From Canton, Route 128 and Interstate 95 heads northwest, north, northeast and east around the Boston area to Peabody, where I-95 splits to head north toward Portsmouth, New Hampshire. Along this section, Route 128 has major interchanges with Interstate 90 (the Mass Pike), Route 2, U.S. Route 3, and Interstate 93. On roads approaching Route 128 here, guide signs only list I-95; Route 128 shields are in a separate sign assembly. U.S. Route 1 has also run along Route 128 near Dedham since 1989, forming a three-way wrong-way concurrency, with I-95 and Route 128 going one way and US 1 the other. (US 1 continues east on I-93 — former Route 128 — to Braintree, and turns north there with I-93 into Boston.)

After it splits from I-95 in Peabody, Route 128 continues east into Cape Ann. The freeway (termed a highway or expressway in Massachusetts) ends at a rotary with Route 127 in Gloucester, and the last bit of Route 128 is a surface road that bypasses downtown Gloucester to the northeast. After crossing Route 127 again (Route 127 runs in a loop through Gloucester and Rockport), Route 128 ends at Route 127A east of downtown Gloucester.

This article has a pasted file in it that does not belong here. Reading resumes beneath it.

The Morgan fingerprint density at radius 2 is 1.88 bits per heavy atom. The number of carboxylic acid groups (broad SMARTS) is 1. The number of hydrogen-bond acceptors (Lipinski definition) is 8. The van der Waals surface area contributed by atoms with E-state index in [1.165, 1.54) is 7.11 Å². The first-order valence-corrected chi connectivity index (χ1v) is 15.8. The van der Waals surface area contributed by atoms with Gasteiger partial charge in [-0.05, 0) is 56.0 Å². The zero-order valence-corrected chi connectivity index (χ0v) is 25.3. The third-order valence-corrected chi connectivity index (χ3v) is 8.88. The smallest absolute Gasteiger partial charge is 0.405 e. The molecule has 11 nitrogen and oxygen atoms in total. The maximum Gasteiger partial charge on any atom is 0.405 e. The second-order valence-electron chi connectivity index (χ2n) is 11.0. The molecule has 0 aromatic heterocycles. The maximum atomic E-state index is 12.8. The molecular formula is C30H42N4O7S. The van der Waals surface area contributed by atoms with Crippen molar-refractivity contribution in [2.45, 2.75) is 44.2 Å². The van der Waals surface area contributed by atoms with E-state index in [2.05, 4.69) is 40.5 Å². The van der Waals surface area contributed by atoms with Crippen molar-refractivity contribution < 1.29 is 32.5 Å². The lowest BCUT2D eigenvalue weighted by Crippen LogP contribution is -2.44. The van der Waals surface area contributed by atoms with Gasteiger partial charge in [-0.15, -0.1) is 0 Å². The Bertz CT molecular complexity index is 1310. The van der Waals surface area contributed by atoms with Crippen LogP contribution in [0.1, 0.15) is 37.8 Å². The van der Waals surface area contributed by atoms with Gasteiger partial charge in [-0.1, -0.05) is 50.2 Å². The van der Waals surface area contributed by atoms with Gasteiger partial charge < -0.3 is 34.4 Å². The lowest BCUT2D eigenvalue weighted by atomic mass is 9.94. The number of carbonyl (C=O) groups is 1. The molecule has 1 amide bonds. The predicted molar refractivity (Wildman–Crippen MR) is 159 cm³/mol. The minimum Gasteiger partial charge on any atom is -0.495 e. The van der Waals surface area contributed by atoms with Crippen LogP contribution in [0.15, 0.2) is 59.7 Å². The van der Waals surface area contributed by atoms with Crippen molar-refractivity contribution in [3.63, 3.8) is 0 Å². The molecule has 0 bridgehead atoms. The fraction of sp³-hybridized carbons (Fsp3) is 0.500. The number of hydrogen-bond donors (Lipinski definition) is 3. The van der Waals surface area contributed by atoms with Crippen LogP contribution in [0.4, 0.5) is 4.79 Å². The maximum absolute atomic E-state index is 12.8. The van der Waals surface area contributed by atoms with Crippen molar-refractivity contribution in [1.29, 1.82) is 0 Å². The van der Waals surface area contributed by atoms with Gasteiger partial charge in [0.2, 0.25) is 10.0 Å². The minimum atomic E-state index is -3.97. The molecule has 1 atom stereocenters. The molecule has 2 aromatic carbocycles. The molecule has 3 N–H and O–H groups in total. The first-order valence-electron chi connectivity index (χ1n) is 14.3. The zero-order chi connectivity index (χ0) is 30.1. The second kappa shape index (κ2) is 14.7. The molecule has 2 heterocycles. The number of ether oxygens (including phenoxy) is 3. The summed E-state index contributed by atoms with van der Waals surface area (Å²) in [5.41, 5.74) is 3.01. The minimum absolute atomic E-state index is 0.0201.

The road

The route 128 number dates from the origin of the Massachusetts highway system in the 1920s. By the 1950s, it ran from Nantasket Beach in Hull to Gloucester. The first, 27-mile (43 km), section of the current limited-access highway from Braintree to Gloucester was opened in 1951. It was the first limited-access circumferential highway in the United States.

Since 1997, the south end of Route 128 has been in Canton, where Interstate 95 south leaves the beltway and Interstate 93 north begins. U.S. Route 1 north continues straight.